The doctor tells me I’m good to go– no more tests or appointments until my first ultrasound. But I’m skeptical. Should I request more blood draws? Should I keep a stock of pregnancy tests to take every now and then just to be sure things are still okay– just to be sure the baby’s still there before I start getting too attached?
After all, that’s what I did last time— weekly monitoring of HCG levels just to be “sure” (as if I could do anything about it if I wasn’t sure)—keeping a list of all the people we had told so I would be ready when the time came and it would be easier and quicker to “un- tell”— running to the bathroom with every cramp or twinge for fear I would discover the worst.
I had no significant reason for monitoring as closely as I did, no real signs that anything was amiss, and no pre-conditions of having a high-risk pregnancy. And yet I still prepared myself to hear that my baby had fallen into the 20-30% of babies who don’t make it to their birthday. I spent my whole first trimester preparing for a death that thankfully did not come.
Before we knew the gender of our first baby, our little Joseph, we nicknamed him Baby Hope because every time I built up a wall of fear and detachment he broke it down. When I was convinced we’d see nothing on our nine week ultrasound, he showed up in clear view— and he was dancing. Early on and throughout the days and nights he kicked with unusual determination. I couldn’t be a pessimist while carrying Baby Hope within me. I couldn’t resist taking the leap of faith and falling in love with him.
And it’s not because I learned that everything was okay. It’s not because I learned that after the twelve week mark we were finally “safe.” No, rather, I learned that we are never safe. First it’s miscarriage. Then it’s premature birth. Then it’s stillbirth. Then it’s SIDS. Then it’s toddler accidents. The list never ever ends. We always have a reason to be fearful for our children and our loved ones.
So, no. Baby Hope didn’t teach me that he would always be safe. Baby Hope taught me that going back and forth between obsessive preventatives and insistent detachment about death wasn’t healthy. In the end, I wanted to prepare myself for my unborn child’s death. But the truth is, there’s no way we can ever prepare ourselves for a sorrow that we do not understand or have not ever experienced. It’s a waste of time trying. It’s a waste of time ruining the moments we do have.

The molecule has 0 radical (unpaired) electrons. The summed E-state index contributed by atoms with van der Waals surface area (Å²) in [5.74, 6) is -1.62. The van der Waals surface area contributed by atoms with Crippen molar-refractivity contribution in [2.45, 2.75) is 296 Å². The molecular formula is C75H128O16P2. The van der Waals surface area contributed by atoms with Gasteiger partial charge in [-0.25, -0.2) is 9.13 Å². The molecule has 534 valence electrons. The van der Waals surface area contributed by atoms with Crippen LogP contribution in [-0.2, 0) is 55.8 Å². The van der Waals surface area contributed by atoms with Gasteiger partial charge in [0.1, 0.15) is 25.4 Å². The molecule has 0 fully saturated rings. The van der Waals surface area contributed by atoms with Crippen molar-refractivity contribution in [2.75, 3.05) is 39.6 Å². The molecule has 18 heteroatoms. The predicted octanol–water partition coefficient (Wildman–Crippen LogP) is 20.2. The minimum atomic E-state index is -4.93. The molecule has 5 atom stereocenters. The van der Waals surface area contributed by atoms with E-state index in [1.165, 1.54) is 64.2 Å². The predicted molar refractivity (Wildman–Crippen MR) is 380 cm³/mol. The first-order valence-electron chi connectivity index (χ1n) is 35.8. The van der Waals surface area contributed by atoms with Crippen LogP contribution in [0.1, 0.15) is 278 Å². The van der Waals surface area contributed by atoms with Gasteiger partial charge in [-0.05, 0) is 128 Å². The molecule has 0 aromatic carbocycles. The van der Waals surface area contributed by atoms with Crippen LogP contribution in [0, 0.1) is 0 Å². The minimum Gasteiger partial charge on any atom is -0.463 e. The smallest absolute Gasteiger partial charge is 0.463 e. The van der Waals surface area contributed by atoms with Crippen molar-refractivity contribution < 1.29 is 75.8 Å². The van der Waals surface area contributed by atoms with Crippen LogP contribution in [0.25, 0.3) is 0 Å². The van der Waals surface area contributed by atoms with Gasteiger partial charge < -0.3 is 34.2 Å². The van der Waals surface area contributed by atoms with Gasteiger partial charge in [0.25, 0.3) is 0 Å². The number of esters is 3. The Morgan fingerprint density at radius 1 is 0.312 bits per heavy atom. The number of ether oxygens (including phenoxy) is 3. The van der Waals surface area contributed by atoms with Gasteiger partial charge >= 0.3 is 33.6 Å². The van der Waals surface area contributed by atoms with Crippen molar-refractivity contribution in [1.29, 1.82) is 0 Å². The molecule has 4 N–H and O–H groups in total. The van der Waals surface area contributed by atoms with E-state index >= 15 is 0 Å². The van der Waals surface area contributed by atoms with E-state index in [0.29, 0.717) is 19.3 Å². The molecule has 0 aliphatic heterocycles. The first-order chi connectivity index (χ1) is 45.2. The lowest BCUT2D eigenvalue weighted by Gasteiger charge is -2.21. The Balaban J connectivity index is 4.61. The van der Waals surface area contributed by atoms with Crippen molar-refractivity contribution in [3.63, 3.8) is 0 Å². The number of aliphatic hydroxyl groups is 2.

And moreover Baby Hope taught me that he was bigger than the danger— he was bigger than whatever could happen to him and he always would be. He reminded me that the life he had was an eternal life that could not be constrained by birth or death. When I watched him and felt him, and eventually held him and heard him, I was reminded that life was bigger than death. He taught me that we can choose to embrace the unpredictability of it all wholeheartedly, fully aware of the possible pain, but convinced the risk is worth it. We can choose to believe there’s some sort of plan at work and some sort of eternity to follow. We can choose to rejoice in life, despite death’s possibility, believing that life has conquered death already.
And so with this pregnancy, I’m not going to obsess over what this or that symptom means. I’m not going to Google miscarriage rates by week. I’m not going to count down the days until we are “safe,” spending the “unsafe” days in fear and detachment. I’m not going to hold back on joy because I’m scared something will steal it from me. No. I’m going to relish in the moment that I have now with a new life, a beautiful life, a miraculous life within me. A life that is already changing the world— changing our world. A life that, despite the dangers that may await it, is eternal– a life that has a plan and a purpose. That’s something I can’t help but celebrate. That’s something I can’t help but hope in. So this time, I choose to cast my fears behind me, trust in the plan at work, and rejoice with Baby Peace.